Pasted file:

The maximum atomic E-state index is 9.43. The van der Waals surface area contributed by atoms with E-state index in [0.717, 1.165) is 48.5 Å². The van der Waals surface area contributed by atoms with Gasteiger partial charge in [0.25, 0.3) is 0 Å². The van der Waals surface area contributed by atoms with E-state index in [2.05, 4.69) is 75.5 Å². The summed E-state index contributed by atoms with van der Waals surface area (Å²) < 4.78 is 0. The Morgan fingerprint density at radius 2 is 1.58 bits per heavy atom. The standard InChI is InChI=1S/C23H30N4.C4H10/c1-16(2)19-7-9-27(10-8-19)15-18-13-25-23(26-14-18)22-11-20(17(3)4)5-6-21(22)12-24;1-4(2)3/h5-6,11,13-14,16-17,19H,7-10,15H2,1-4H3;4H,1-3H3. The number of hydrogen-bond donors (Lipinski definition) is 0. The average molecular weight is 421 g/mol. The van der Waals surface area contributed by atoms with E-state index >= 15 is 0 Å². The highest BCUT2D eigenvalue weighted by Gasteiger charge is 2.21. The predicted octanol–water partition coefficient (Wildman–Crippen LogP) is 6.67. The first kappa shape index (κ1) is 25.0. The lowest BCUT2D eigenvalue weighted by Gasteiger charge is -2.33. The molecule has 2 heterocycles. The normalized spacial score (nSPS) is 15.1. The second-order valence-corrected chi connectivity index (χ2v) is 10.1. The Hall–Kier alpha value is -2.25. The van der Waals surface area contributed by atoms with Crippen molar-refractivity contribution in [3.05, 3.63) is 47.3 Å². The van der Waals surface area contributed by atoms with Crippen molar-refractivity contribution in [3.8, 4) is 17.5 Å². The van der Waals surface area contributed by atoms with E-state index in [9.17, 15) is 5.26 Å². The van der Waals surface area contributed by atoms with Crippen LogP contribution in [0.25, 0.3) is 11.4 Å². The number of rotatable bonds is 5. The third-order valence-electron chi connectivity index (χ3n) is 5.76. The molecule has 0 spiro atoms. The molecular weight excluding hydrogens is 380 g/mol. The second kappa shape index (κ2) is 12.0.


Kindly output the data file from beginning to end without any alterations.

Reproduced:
The maximum atomic E-state index is 9.43. The van der Waals surface area contributed by atoms with E-state index in [0.717, 1.165) is 48.5 Å². The van der Waals surface area contributed by atoms with Gasteiger partial charge in [0.25, 0.3) is 0 Å². The van der Waals surface area contributed by atoms with E-state index in [2.05, 4.69) is 75.5 Å². The summed E-state index contributed by atoms with van der Waals surface area (Å²) < 4.78 is 0. The Morgan fingerprint density at radius 2 is 1.58 bits per heavy atom. The standard InChI is InChI=1S/C23H30N4.C4H10/c1-16(2)19-7-9-27(10-8-19)15-18-13-25-23(26-14-18)22-11-20(17(3)4)5-6-21(22)12-24;1-4(2)3/h5-6,11,13-14,16-17,19H,7-10,15H2,1-4H3;4H,1-3H3. The number of hydrogen-bond donors (Lipinski definition) is 0. The average molecular weight is 421 g/mol. The van der Waals surface area contributed by atoms with E-state index >= 15 is 0 Å². The highest BCUT2D eigenvalue weighted by Gasteiger charge is 2.21. The predicted octanol–water partition coefficient (Wildman–Crippen LogP) is 6.67. The first kappa shape index (κ1) is 25.0. The lowest BCUT2D eigenvalue weighted by Gasteiger charge is -2.33. The molecule has 2 heterocycles. The normalized spacial score (nSPS) is 15.1. The second-order valence-corrected chi connectivity index (χ2v) is 10.1. The Hall–Kier alpha value is -2.25. The van der Waals surface area contributed by atoms with Crippen molar-refractivity contribution in [3.05, 3.63) is 47.3 Å². The van der Waals surface area contributed by atoms with Crippen molar-refractivity contribution in [3.8, 4) is 17.5 Å². The van der Waals surface area contributed by atoms with E-state index in [9.17, 15) is 5.26 Å². The van der Waals surface area contributed by atoms with Crippen LogP contribution in [0.25, 0.3) is 11.4 Å². The number of rotatable bonds is 5. The third-order valence-electron chi connectivity index (χ3n) is 5.76. The molecule has 0 spiro atoms. The molecular weight excluding hydrogens is 380 g/mol. The second kappa shape index (κ2) is 12.0.